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TECHNOLOGY

Coronavirus: Barcelona’s Mobile World Congress takes a hit as tech giant pulls out

The world's biggest mobile tech fair has suffered a blow from the deadly coronavirus outbreak after South Korea's LG Electronics said it was pulling out of the event in Spain later this month.

Coronavirus: Barcelona's Mobile World Congress takes a hit as tech giant pulls out
File photo: AFP

South Korea's LG Electronics, which usually occupies one of the largest spaces at the annual Mobile World Congress (MWC) in Barcelona, said late Tuesday it would not take part in the event this year, being held February

24-27, in order to safeguard “the safety of its employees, partners and customers”.

“This decision removes the risk of exposing hundreds of LG employees to international travel which has already become more restrictive as the virus continues to spread across borders,” it added in a statement.

The company said it would instead hold separate events in the “near future” to unveil its new mobile products.

Meanwhile Shenzhen-based ZTE, which makes smartphones and wireless networking equipment, said while it was still taking part in the event it has “adopted a series of strong prevention, control and safeguard measures” against the spread of the coronavirus which has killed almost 500 people, mainly in China.

These include requiring that senior executives of the company taking part in “high-level meetings” at the gathering “will self-isolate themselves in Europe for at least two weeks prior to the MWC,” the company said in a statement.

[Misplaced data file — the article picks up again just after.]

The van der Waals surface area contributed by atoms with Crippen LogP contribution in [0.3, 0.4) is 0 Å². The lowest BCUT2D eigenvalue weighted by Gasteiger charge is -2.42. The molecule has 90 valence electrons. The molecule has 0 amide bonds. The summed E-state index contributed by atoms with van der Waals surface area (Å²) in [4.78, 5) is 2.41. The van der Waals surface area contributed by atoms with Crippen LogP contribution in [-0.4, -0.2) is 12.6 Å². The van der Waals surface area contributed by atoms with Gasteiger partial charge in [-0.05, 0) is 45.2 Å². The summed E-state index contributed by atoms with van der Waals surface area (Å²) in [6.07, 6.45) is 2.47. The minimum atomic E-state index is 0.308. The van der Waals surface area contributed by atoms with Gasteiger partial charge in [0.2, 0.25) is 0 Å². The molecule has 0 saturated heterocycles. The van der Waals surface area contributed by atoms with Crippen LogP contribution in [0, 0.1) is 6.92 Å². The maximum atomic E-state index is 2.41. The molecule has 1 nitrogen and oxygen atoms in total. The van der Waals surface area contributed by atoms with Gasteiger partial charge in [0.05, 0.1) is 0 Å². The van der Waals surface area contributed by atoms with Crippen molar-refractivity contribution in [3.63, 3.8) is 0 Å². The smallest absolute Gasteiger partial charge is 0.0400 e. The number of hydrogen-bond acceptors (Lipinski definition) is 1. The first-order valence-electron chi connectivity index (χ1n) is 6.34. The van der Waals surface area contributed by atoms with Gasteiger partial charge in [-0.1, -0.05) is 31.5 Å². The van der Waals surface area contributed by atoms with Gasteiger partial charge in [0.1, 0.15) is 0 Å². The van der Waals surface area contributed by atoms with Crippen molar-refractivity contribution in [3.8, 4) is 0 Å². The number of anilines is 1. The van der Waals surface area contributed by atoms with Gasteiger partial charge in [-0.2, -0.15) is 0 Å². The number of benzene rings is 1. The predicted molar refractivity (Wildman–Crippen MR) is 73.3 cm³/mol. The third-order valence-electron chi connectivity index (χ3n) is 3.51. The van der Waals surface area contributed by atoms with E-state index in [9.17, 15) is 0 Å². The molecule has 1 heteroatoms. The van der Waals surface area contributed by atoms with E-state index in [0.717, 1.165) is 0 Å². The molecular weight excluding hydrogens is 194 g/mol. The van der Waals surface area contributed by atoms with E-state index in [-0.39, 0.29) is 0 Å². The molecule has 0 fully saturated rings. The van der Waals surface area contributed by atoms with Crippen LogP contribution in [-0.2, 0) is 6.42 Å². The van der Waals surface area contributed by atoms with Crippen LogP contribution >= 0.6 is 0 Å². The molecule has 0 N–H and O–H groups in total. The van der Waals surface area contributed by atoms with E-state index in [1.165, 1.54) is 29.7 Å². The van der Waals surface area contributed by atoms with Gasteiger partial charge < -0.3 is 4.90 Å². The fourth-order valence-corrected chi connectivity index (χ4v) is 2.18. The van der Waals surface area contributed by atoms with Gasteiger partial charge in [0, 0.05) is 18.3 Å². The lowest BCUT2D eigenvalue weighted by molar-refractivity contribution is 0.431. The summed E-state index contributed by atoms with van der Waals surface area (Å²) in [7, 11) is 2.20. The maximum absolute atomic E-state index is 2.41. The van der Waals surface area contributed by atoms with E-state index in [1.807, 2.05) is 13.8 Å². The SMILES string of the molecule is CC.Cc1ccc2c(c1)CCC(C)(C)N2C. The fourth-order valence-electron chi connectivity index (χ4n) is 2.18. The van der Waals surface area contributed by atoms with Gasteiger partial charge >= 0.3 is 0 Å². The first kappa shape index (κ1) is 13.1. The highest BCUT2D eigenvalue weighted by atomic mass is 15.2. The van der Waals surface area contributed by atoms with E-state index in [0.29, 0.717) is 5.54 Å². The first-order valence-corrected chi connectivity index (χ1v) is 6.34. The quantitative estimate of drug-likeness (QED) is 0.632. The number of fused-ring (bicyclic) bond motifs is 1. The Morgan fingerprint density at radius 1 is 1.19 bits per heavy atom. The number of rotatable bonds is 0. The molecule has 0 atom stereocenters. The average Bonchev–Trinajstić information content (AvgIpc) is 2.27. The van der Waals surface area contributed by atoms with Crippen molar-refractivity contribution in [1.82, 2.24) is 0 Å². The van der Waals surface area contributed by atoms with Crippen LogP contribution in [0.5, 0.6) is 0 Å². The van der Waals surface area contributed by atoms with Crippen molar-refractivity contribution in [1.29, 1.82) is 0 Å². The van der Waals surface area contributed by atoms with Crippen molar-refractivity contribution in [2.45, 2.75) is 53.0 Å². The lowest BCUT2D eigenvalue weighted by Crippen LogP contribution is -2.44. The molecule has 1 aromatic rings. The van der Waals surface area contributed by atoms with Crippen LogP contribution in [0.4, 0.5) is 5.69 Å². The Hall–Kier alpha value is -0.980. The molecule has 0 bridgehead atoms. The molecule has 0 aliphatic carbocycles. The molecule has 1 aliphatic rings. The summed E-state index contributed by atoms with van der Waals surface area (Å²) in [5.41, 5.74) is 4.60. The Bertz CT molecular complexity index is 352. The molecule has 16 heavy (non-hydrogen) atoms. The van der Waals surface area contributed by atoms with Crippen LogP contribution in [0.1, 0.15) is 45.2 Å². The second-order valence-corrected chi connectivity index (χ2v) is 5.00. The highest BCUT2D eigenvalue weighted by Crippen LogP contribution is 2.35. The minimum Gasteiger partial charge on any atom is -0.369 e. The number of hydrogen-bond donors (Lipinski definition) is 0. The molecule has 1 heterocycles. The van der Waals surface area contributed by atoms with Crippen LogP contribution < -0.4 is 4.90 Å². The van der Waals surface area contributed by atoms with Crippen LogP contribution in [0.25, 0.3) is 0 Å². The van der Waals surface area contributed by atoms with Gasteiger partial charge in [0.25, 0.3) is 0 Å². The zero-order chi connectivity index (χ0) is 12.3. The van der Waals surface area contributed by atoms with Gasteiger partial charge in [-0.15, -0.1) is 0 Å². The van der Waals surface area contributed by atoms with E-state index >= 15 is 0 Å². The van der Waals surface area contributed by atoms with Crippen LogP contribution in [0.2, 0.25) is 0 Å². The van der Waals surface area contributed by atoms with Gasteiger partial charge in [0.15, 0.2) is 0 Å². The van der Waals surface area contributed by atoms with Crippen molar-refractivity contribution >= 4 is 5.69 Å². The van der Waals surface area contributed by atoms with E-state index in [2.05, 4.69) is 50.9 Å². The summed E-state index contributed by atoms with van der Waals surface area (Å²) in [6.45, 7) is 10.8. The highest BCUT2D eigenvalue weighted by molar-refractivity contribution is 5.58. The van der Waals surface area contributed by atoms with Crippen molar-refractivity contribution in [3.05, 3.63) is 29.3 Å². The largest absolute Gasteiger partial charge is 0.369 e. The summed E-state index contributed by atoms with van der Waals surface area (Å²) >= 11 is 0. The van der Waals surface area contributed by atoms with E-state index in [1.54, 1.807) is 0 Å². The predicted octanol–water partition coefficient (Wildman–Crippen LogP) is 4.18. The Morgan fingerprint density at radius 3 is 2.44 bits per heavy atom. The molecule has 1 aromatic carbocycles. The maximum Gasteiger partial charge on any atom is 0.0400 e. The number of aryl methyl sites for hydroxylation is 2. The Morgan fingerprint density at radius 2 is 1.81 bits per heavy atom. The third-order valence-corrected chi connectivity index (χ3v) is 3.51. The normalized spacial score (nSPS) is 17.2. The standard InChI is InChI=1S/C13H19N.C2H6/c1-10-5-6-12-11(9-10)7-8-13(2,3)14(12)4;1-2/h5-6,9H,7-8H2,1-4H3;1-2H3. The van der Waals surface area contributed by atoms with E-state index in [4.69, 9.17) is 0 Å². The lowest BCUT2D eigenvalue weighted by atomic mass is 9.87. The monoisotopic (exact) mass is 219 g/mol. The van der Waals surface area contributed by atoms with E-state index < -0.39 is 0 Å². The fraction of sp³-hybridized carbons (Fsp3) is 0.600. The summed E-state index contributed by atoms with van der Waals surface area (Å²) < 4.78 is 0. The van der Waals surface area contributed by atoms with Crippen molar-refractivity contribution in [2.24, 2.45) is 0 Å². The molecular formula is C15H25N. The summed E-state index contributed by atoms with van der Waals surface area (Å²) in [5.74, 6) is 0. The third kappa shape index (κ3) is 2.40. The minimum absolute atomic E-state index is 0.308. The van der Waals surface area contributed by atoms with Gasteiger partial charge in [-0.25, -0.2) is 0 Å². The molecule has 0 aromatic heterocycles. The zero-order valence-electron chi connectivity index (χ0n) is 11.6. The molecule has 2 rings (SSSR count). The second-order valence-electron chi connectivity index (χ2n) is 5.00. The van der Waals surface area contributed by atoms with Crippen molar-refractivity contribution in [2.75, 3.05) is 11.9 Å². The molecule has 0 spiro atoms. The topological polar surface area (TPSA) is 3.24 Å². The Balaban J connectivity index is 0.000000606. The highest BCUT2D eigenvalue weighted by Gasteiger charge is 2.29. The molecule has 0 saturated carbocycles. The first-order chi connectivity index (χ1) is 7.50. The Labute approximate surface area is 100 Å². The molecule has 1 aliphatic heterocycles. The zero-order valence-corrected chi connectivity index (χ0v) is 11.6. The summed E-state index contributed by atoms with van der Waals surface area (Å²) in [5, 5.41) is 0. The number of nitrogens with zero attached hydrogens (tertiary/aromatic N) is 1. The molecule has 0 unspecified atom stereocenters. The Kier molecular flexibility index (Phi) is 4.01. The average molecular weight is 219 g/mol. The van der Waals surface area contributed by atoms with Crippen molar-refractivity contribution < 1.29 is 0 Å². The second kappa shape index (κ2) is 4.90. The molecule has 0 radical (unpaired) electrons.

ZTE's exhibition stand and equipment will be disinfected daily and all of its booth exhibition staff will come from countries outside of China, mainly from Europe, it added.   

All employees from mainland China, including non-Chinese nationals, who will take part at the trade show must have no symptoms two weeks before departure to the MWC.

ZTE unveiled its first flagship phone that is compatible with the latest, fifth-generation (5G) mobile networks at the event last year. It said it would showcase new 5G devices in Barcelona this year.

Mobile trade association GSMA which organises the event said in a statement it “continues to monitor and assess the potential impact of the coronavirus” on its fair and has “implemented many measures to help to mitigate the spread of the virus and is continuing to add other actions regularly.”   

These include advising exhibitors on how to best disinfect their stands and setting up signs reminding attendees of hygiene recommendations.   

Over 109,000 people from around the world are expected to attend the congress.

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COVID-19

Spain rules out EU’s advice on compulsory Covid-19 vaccination 

Spain’s Health Ministry said Thursday there will be no mandatory vaccination in the country following the European Commission’s advice to Member States to “think about it” and Germany’s announcement that it will make vaccines compulsory in February.

Spain rules out EU's advice on compulsory Covid-19 vaccination 
A Spanish man being vaccinated poses with a custom-made T-shirt showing Spain's chief epidimiologist Fernando Simón striking a 'Dirty Harry/Clint Eastwood' pose over the words "What part of keep a two-metre distance don't you understand?' Photo: José Jordan

Spain’s Health Minister Carolina Darias on Thursday told journalists Covid-19 vaccines will continue to be voluntary in Spain given the “very high awareness of the population” with regard to the benefits of vaccination.